Not all Democratic policy priorities are created equal. Some have the potential to go beyond improving society and making a positive difference in people’s lives — by laying the structural or ideological foundations for a lasting Democratic majority.
Gun control is one of those foundational, dual-benefit policies.
Usually such policies are easy to identify. The Employee Free Choice Act would have improved middle-class economic prospects while strengthening a specific bloc of Democratic support: organized labor. Democratic-led immigration reform will not only empower millions of people and lift the economy, but it will also help strengthen support among the key — and growing — Democratic demographic of Latinos.
Much has been made by people like Greg Sargent and others of a recent Washington Post/ABC News poll showing that “the ‘coalition of the ascendant’ that will increasingly comprise the core of the Democratic Party’s support as demographic shifts continue — is made up of nonwhites, young Americans, and white, college educated voters, particularly women. These latter groups all support a ban” on assault weapons.
But gun control isn’t just important because it’s desired by these groups — it may actually be necessary to preserving Democratic support among these groups in the long run. And the reason has to do with a subtle impact on values.
Many commentators commit the fallacy of assuming that various demographic blocs are, if not monolithic in their beliefs, then at least stable in their beliefs over time. But demographic blocs often shift beliefs and allegiances. For example, the Democratic Party’s New Deal coalition included working class white males quite prominently. But eventually, Republicans figured out how to drive wedges between many white males and the Democratic Party — largely by focusing on issues that played on values like individualistic independence where Republicans had an edge.
Guns appeal very strongly to the “value” of individualistic independence, and they famously made up one of the most powerful wedges for Republicans. Or maybe that “value” should be characterized as an illusion:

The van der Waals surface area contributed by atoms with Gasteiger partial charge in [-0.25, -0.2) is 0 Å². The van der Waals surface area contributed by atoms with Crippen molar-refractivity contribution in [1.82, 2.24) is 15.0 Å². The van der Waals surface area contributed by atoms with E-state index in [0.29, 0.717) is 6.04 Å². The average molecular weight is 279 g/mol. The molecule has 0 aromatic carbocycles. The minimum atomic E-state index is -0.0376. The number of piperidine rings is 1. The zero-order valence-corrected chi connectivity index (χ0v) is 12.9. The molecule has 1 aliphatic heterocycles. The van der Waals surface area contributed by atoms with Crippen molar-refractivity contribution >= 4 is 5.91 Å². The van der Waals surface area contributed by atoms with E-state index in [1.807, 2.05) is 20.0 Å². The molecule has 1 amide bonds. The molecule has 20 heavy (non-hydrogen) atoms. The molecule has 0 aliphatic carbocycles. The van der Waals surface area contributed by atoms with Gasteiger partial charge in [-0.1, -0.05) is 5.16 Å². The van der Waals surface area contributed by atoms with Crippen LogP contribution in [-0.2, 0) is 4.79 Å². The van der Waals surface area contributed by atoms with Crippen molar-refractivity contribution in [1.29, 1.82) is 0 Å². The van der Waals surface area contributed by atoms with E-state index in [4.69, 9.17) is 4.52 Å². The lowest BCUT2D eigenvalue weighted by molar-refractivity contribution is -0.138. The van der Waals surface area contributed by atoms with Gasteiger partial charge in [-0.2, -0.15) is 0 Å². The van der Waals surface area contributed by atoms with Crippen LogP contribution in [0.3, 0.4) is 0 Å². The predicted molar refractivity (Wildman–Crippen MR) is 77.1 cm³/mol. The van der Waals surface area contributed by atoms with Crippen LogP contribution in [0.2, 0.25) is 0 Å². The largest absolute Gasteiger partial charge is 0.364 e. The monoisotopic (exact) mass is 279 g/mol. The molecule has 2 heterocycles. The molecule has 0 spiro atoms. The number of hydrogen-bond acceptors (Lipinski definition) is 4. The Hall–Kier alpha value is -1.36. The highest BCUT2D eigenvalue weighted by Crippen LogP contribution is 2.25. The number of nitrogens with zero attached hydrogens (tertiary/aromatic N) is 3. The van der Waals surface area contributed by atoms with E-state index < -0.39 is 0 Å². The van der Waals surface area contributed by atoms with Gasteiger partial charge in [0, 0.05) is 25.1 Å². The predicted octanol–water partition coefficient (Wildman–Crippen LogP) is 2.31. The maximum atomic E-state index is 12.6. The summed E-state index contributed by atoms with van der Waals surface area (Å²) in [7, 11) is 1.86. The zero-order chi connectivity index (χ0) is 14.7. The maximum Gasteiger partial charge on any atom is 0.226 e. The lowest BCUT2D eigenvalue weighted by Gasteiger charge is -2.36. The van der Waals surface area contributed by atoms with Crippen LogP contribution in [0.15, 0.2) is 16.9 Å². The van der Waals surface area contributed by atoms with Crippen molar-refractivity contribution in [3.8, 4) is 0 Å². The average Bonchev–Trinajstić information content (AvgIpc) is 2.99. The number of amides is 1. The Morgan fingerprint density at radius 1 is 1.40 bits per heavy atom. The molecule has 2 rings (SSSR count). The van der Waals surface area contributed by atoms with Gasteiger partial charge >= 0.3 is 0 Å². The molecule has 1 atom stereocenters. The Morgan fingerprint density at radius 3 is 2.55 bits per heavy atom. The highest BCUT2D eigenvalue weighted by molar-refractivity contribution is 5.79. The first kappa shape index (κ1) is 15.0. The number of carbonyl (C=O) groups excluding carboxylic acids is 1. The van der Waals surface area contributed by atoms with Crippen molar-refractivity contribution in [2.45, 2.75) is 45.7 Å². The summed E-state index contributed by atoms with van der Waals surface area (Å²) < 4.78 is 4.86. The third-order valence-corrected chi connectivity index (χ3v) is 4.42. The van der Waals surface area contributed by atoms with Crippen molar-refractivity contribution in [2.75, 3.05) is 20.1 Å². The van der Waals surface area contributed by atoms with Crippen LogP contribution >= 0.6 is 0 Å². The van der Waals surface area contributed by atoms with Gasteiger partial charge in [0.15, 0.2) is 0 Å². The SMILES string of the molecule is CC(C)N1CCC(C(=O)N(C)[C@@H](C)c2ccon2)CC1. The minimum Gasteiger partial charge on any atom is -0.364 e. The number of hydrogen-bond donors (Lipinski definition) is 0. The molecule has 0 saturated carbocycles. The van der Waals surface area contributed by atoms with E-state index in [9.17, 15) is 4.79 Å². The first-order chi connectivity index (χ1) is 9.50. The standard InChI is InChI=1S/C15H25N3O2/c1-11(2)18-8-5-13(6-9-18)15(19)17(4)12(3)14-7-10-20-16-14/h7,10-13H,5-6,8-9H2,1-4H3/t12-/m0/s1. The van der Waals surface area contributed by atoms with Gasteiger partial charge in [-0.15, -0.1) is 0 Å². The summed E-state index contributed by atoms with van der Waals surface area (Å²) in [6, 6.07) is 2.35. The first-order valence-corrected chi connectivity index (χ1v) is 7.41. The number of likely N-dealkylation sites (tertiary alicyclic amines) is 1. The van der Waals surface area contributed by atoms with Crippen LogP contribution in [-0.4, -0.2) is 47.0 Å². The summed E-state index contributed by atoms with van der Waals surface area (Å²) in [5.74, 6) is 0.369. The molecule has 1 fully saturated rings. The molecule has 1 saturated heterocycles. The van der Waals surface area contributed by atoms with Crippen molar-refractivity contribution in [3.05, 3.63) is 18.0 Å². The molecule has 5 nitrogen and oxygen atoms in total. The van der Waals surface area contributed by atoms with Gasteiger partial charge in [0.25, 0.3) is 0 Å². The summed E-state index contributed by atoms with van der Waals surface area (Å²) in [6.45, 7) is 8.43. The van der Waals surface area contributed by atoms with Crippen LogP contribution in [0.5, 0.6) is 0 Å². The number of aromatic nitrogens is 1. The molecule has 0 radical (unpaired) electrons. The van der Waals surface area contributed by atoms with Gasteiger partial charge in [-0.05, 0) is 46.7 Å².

After all, a population of privately armed citizens is one that is increasingly fragmented, and vulnerable as a result. Private gun ownership invites retreat into extreme individualism — I heard numerous calls for homeschooling in the wake of the Newtown shootings — and nourishes the illusion that I can be my own police, or military, as the case may be. The N.R.A. would have each of us steeled for impending government aggression, but it goes without saying that individually armed citizens are no match for government force.
The more guns are allowed to flourish, the more the illusion of false security in individualism is likely to take root in our society. And the risk of that illusion taking root extends to many of the demographic groups that are currently hailed as the ascendant building blocks of a lasting Democratic majority. The larger role guns play in society, and the more that “value” takes hold, the less any group will prize the Democratic values of community and interdependence.
So yes, gun control is a worthy cause. It will make our malls, movie theaters, schools, places of worship, and communities safer. It is supported by many demographic groups that have been key to electing Democrats, and Democratic officeholders are duty-bound to pursue the priorities of their constituents.
But there’s a very real dual benefit to this policy. Dialing back our gun fetish keeps us from retreating into a fantasy of individual power. It keeps the path to power in the group arena, and that gives everyone a stake in working together with at least someone. Fostering those community-oriented values will help keep these and other demographics supporting Democratic policies that come out of community values (e.g. Social Security, infrastructure investment) for years to come.
A version of this piece was originally published at Daily Kos.